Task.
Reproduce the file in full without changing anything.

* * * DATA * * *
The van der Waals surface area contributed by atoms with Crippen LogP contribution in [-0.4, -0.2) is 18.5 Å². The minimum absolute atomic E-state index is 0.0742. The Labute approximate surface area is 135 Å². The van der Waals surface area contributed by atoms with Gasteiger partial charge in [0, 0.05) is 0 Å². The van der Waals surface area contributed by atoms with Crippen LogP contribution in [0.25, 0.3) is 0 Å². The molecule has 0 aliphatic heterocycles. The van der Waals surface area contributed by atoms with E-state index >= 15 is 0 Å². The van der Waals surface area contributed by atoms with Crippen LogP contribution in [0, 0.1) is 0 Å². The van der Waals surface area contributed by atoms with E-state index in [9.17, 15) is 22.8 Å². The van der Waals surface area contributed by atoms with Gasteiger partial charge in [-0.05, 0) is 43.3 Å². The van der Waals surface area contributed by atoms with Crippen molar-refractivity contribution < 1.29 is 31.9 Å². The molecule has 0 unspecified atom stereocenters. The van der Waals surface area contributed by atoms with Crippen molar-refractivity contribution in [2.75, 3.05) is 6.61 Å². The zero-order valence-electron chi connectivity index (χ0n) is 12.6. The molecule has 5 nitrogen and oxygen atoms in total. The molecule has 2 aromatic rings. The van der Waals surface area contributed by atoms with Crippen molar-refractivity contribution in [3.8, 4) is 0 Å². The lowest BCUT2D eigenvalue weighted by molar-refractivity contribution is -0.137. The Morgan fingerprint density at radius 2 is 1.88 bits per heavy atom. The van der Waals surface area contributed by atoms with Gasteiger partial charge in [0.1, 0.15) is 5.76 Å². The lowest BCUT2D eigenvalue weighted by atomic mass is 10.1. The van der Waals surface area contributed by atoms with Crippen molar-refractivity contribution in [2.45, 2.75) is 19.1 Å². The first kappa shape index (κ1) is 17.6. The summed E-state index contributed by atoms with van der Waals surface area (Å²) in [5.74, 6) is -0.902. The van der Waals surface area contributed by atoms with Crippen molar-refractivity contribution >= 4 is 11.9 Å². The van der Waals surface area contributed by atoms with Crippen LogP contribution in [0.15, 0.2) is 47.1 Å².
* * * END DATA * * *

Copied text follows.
The van der Waals surface area contributed by atoms with Crippen LogP contribution in [-0.4, -0.2) is 18.5 Å². The minimum absolute atomic E-state index is 0.0742. The Labute approximate surface area is 135 Å². The van der Waals surface area contributed by atoms with Gasteiger partial charge in [0, 0.05) is 0 Å². The van der Waals surface area contributed by atoms with Crippen LogP contribution in [0.25, 0.3) is 0 Å². The molecule has 0 aliphatic heterocycles. The van der Waals surface area contributed by atoms with E-state index >= 15 is 0 Å². The van der Waals surface area contributed by atoms with Crippen LogP contribution in [0, 0.1) is 0 Å². The van der Waals surface area contributed by atoms with E-state index in [9.17, 15) is 22.8 Å². The van der Waals surface area contributed by atoms with Gasteiger partial charge in [-0.05, 0) is 43.3 Å². The van der Waals surface area contributed by atoms with Crippen molar-refractivity contribution < 1.29 is 31.9 Å². The molecule has 0 unspecified atom stereocenters. The van der Waals surface area contributed by atoms with Crippen molar-refractivity contribution in [2.75, 3.05) is 6.61 Å². The zero-order valence-electron chi connectivity index (χ0n) is 12.6. The molecule has 5 nitrogen and oxygen atoms in total. The molecule has 2 aromatic rings. The van der Waals surface area contributed by atoms with Crippen molar-refractivity contribution in [3.8, 4) is 0 Å². The lowest BCUT2D eigenvalue weighted by molar-refractivity contribution is -0.137. The Morgan fingerprint density at radius 2 is 1.88 bits per heavy atom. The van der Waals surface area contributed by atoms with Gasteiger partial charge in [0.1, 0.15) is 5.76 Å². The lowest BCUT2D eigenvalue weighted by atomic mass is 10.1. The van der Waals surface area contributed by atoms with Crippen molar-refractivity contribution in [2.45, 2.75) is 19.1 Å². The first kappa shape index (κ1) is 17.6. The summed E-state index contributed by atoms with van der Waals surface area (Å²) in [5.74, 6) is -0.902. The van der Waals surface area contributed by atoms with Crippen molar-refractivity contribution >= 4 is 11.9 Å². The van der Waals surface area contributed by atoms with Crippen LogP contribution in [0.15, 0.2) is 47.1 Å².